A portait of a man wering a suit and tie.
Keith Rogers, who has received two degrees at VCU, recently was named city manager in Rocky Mount, North Carolina. (Contributed photo)

South of the (Virginia) border, VCU alum Keith Rogers Jr. takes the lead as city manager

With two VCU degrees, a decade in Richmond government and a stint in N.Va., Rogers is now leading Rocky Mount, North Carolina.

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College was a package deal of sorts for Keith Rogers Jr. He picked Virginia Commonwealth University, but his mom got to choose his major.

“She picked political science for me,” Rogers said. “She told me, ‘I am picking this for you because you can do absolutely anything you want or nothing. It’s up to you to figure it out.’”

He figured it out just fine. Broadening his career in public administration, Rogers was recently named city manager of Rocky Mount, North Carolina. The city is about 50 miles south of the Virginia line, so he’s not far from where family and education helped forge his path.

Rogers grew up in Hampton and decided to attend VCU after touring the campus in high school. He knew that former Gov. L. Douglas Wilder was associated with the university, and as a young Black man in Virginia, he had deep respect for Wilder.

“He has always been an inspirational leader to me growing up,” Rogers said. “When I found out that not only was the school” – the L. Douglas Wilder School of Government and Public Affairs – “named after him, but he was mayor at the time, I said, Richmond must be where I need to be.”

Rogers developed an early interest in politics, government and public policy, joining his parents in watching news programs and the “Today” show. His mother’s career was influential, too: As a social worker, she had firsthand perspective on local government.

“She really exposed me and encouraged me to go into government. She told me there were careers in government that were not elected offices,” Rogers said. “She really opened my eyes to public administration as a career path.”

Taking root in Richmond

Rogers earned his political science degree from VCU’s College of Humanities and Sciences in 2008 and considered law school before pursuing government service. He earned a Master of Public Administration from VCU’s Wilder School and worked as a legislative aide in the Virginia House of Delegates before taking a job with the city of Richmond. Over nearly a decade, he rose to become a senior policy adviser.

At the same time, he served as an adjunct professor at VCU, teaching in the Wilder School and sharing his perspective as both a professional and an alum.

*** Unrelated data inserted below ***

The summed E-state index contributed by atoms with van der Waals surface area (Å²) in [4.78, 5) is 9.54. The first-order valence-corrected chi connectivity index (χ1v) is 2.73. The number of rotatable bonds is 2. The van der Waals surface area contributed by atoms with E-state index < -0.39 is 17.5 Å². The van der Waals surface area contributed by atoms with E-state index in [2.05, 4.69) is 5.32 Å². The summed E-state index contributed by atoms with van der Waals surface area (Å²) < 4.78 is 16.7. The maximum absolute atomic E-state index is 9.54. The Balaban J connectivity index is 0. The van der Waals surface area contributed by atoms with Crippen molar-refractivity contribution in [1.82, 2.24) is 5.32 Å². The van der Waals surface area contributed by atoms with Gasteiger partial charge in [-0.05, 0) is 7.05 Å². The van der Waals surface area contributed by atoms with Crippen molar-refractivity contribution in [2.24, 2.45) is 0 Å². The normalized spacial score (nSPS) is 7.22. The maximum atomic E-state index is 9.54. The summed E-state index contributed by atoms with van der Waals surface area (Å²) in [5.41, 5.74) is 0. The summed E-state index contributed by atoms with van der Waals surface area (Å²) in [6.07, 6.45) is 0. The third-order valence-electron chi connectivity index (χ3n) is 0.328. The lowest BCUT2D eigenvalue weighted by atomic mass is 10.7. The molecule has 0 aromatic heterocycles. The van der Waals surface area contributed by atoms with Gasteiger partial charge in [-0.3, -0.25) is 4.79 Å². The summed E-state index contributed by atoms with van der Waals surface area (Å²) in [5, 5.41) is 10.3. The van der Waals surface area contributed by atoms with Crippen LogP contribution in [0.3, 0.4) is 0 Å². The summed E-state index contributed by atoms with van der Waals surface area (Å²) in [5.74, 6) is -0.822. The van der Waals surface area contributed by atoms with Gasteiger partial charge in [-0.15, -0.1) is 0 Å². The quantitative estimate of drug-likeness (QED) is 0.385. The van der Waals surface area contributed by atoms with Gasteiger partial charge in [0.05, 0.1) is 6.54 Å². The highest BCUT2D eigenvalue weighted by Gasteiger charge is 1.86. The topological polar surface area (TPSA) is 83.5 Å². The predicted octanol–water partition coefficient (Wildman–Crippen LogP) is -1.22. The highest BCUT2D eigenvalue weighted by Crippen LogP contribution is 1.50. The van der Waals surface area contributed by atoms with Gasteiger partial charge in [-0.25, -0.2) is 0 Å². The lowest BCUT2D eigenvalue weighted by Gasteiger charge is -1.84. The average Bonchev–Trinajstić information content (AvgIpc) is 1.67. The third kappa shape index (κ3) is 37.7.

“One of the unique benefits of being in local government while working at VCU was that I was able to offer my expertise to the next generation,” Rogers said.

But he faced a career crossroads. He had long thought about serving as a city manager, but that would mean leaving Richmond.

He saw a job posting for town manager in Dumfries, home to about 5,000 people in Northern Virginia. He did not know much about the locality, but after chatting with the town mayor, Rogers saw the potential and began his work there in early 2019.

“Going from Richmond to Dumfries wasn’t really the plan,” he said. “It was the opportunity, and it presented itself. It got to the point in Richmond where I was not sure that I would be promoted.”

Taking the next step

Rogers was nearing the four-year mark in Dumfries when a recruiter for Rocky Mount contacted him about the city manager position. Rocky Mount has 4,000 employees and a population of 60,000, and Rogers said the move to a larger, more resourced community was a great opportunity. The region also is experiencing significant growth, and he could help manage it. He started there this past March.

“In Rocky Mount, we are at a pivotal time in the city’s history, in my opinion,” Rogers said. “We have the potential for explosive growth. The Research Triangle in North Carolina has been one of the fastest-growing areas of the entire country, and Rocky Mount is uniquely positioned for growth outside the Research Triangle.”

He is working with city staff and the City Council on a master plan and a housing plan. Amid the growth, he wants to maintain an economically and socially diverse community that avoids major gentrification.

Rogers said he relishes how his role connects him closely to the community, which is the core of local government service. Such work includes many demands, of course: Politics and personalities play a role – a city manager serves at the discretion of the elected City Council, and that means managing a diverse set of interests.

“Anytime you have a job where you have seven or eight bosses, it’s a challenge,” Rogers said. “Not everybody signs up for that, but it is a rare opportunity that I never take for granted.”

Nor does he forget his formative time in Richmond. Between college and work in government, Rogers spent 15 years in the city, which he said was an ideal place to learn and grow amid the presence of local, state and federal governments.

But he is also glad he left so that he could run a city. “There are millions of people who work for local government who never get the opportunity to be in the top spot,” Rogers said.

He looks back fondly on his time at VCU – and the choice his mom made for his major. He received a great education and solidified his path to public service.

“VCU was very transformative in my career,” Rogers said. “It provided me such a great opportunity.”